The Trampoline Experience – Don’t Jump To Conclusions!
Level 1 – Unsolicited Feedback
- I gave it a negative review online
Level 2 – Solicited Feedback
- If someone asked me about it, I would roll my eyes and say “Man what a pain in the neck to get that thing together, don’t buy one”
Level 3 – Observed Feedback (if you were watching me do it):
- It came in four huge heavy boxes that were hard to move to the back yard
- Screws were unlabeled so some were used in the wrong place causing rework
- Had to take some pieces apart and put back together again due to poor instructions
- I spent more then an hour just putting up the safety net, because it was too small
- A 7 and 9 year old were trying to jump on it while I was trying to build it
- Total build time was greater then 4 hours
This is the true story of a 41 year-old man working to build a trampoline in his back yard for his family on a beautiful summer Sunday afternoon. He didn’t walk into the scenario thinking it would be easy, quite the contrary actually, and this experience did not disappoint at all. By the time he was done, only bitter thoughts and a negative visceral reaction arose when someone would ask him about the trampoline.
Meanwhile, as he rested his back and wondered why his legs hurt so bad from the stretching and bending to put it together, he noticed that his children were jumping on it, and it seemed to be working well. They looked safe, and happy and content and jumping up and down without any risk of falling off. With all this said…he had a bad experience and even went as far as to write a poor review online for the product.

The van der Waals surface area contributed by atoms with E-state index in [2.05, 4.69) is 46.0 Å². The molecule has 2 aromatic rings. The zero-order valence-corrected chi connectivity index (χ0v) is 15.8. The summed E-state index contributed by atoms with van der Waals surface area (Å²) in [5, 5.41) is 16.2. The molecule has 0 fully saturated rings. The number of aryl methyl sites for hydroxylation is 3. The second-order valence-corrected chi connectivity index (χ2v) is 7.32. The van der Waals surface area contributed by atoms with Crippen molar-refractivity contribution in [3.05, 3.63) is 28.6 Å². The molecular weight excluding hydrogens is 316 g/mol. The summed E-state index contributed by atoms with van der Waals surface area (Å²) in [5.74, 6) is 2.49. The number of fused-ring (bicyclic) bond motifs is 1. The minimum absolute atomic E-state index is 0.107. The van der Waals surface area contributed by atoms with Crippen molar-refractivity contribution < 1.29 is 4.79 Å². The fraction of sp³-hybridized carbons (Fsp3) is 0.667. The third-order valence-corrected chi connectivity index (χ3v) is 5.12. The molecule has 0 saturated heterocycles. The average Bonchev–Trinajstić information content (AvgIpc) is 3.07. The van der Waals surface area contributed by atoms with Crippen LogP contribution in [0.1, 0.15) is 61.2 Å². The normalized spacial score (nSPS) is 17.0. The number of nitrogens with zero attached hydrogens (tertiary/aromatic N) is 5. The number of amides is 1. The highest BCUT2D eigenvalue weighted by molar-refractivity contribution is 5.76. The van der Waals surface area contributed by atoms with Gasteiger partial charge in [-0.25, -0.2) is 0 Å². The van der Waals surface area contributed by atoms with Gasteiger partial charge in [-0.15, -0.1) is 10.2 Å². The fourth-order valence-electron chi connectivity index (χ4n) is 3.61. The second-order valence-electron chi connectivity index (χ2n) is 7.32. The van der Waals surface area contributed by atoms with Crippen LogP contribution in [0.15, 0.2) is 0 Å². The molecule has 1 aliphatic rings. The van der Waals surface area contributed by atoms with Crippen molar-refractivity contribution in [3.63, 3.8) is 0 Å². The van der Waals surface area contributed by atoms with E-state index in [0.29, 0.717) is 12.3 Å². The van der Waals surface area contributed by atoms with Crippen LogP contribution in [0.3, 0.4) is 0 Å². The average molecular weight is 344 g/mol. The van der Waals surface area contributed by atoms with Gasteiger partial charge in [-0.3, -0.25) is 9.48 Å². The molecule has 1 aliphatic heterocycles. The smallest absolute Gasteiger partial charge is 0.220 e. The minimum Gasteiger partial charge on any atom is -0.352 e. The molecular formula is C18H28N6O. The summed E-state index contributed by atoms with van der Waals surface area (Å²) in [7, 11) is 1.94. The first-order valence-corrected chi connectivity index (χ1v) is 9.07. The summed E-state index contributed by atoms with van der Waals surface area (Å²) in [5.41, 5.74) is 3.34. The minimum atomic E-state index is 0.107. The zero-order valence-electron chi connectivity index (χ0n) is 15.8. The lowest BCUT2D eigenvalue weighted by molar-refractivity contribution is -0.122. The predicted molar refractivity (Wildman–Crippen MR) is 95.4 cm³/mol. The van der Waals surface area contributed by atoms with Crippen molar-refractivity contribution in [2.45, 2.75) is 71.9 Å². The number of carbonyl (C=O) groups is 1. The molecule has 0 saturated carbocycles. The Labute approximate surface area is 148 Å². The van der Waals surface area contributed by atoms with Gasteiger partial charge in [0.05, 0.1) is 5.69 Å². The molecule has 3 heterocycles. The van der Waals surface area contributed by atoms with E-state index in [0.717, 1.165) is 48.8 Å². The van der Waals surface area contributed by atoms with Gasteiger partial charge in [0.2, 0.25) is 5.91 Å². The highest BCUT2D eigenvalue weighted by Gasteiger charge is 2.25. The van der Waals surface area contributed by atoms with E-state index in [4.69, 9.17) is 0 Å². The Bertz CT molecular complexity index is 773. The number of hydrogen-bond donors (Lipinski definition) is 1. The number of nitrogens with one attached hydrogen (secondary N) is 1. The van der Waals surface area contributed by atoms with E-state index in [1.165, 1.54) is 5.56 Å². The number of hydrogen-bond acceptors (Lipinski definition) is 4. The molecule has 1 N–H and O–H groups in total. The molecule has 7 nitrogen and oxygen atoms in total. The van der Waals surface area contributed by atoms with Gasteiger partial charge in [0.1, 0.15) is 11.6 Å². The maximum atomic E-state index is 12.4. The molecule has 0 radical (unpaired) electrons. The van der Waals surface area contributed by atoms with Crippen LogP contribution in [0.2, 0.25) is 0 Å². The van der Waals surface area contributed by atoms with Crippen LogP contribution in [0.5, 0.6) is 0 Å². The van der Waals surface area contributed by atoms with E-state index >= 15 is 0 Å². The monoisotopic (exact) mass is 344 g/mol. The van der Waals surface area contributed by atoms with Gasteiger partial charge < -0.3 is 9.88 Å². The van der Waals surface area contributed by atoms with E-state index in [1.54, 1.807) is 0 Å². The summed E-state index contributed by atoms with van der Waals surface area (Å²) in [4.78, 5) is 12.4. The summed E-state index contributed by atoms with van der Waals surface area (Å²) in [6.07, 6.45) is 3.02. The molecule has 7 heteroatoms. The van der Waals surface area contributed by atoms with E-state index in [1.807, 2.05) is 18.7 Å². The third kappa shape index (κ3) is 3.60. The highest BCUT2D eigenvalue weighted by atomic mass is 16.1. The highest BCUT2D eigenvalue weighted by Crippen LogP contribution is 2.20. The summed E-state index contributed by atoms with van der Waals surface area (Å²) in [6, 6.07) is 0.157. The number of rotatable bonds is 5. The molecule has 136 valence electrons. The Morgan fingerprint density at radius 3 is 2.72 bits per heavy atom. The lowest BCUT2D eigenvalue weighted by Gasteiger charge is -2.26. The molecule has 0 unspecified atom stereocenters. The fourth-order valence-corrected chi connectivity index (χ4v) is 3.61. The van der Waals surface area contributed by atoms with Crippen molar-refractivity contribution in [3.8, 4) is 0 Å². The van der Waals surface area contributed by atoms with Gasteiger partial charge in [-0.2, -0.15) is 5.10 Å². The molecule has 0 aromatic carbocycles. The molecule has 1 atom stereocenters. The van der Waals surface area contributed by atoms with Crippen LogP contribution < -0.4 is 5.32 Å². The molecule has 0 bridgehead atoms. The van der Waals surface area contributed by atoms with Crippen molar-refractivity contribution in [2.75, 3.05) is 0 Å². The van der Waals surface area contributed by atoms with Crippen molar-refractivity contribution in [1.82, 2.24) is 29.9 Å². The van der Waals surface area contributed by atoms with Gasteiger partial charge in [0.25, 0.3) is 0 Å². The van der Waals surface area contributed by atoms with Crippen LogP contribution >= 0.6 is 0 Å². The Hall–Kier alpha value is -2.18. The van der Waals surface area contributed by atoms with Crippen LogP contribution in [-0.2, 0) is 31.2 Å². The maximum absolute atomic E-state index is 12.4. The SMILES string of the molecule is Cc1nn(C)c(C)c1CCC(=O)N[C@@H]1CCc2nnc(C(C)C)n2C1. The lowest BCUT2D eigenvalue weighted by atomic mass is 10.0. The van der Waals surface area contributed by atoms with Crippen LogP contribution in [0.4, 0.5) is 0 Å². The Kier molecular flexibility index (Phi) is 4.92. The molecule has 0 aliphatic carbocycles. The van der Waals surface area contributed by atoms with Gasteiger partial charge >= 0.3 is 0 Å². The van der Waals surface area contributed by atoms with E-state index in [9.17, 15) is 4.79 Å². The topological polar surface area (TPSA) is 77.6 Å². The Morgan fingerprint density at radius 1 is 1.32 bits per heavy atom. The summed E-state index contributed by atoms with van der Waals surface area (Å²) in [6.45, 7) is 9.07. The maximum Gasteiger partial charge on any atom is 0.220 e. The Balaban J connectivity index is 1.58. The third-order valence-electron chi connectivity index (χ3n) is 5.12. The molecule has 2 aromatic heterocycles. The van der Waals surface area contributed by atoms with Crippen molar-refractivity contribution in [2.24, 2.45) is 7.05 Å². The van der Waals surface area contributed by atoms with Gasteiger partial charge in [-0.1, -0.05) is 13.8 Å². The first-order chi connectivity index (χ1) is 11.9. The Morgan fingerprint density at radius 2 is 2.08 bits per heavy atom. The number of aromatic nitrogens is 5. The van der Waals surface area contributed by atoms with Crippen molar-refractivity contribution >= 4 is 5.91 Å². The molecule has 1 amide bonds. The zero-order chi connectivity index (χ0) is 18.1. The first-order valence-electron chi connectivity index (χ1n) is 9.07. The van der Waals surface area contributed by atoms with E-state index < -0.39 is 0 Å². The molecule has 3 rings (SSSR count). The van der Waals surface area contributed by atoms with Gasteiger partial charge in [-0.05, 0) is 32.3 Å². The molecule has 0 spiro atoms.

This is not an unusual situation, our actual products may work well, but all of those surrounding factors could be leading to a horrible experience and therefore the product itself may be unsuccessful in the marketplace. As Product Managers or Product Marketing Managers it is our job to fully understand the situation or problem, and to do so we often need to make sure we are getting all 3 levels of customer feedback (Unsolicited, Solicited, Observed). (In my next blog, I will discuss what we should do with this information once it’s collected, in the form of a Customer Experience Map).
As you can see from the 3 levels listed above, by only getting level 1 or level 2 or even just assuming changes need to be made to our products while sitting in the comfort of our office, we may not get to the true issues, problems, or needs. Without this information how could we be sure we are making the adjustment(s) to our product that are best for our customer. For example, if someone just saw 1 star out of 5, maybe they would assume that the trampoline itself was the issue and that it didn’t work well so they changed the frame or mat, and not changing the real issue of building issues. By looking deeper into all three levels of feedback you can see what the true issues are, learn details about them, and often help the customers solve problems they didn’t even know that had. This, in turn, will help you launch better products that are focused on the needs of the customers.
Collecting market insights and truly understanding the customer, industry, and competition is a critical part of solving the needs of our customers. If it is something that you are interested in learning more about how to do effectively, please contact us about our Market Insights workshop so we can help you and your teams dig deeper to uncover the true needs of your customers. If you want to hear more details on this user story, and many others, visit us on YouTube and watch “Away from My Desk with James Luizzi.”
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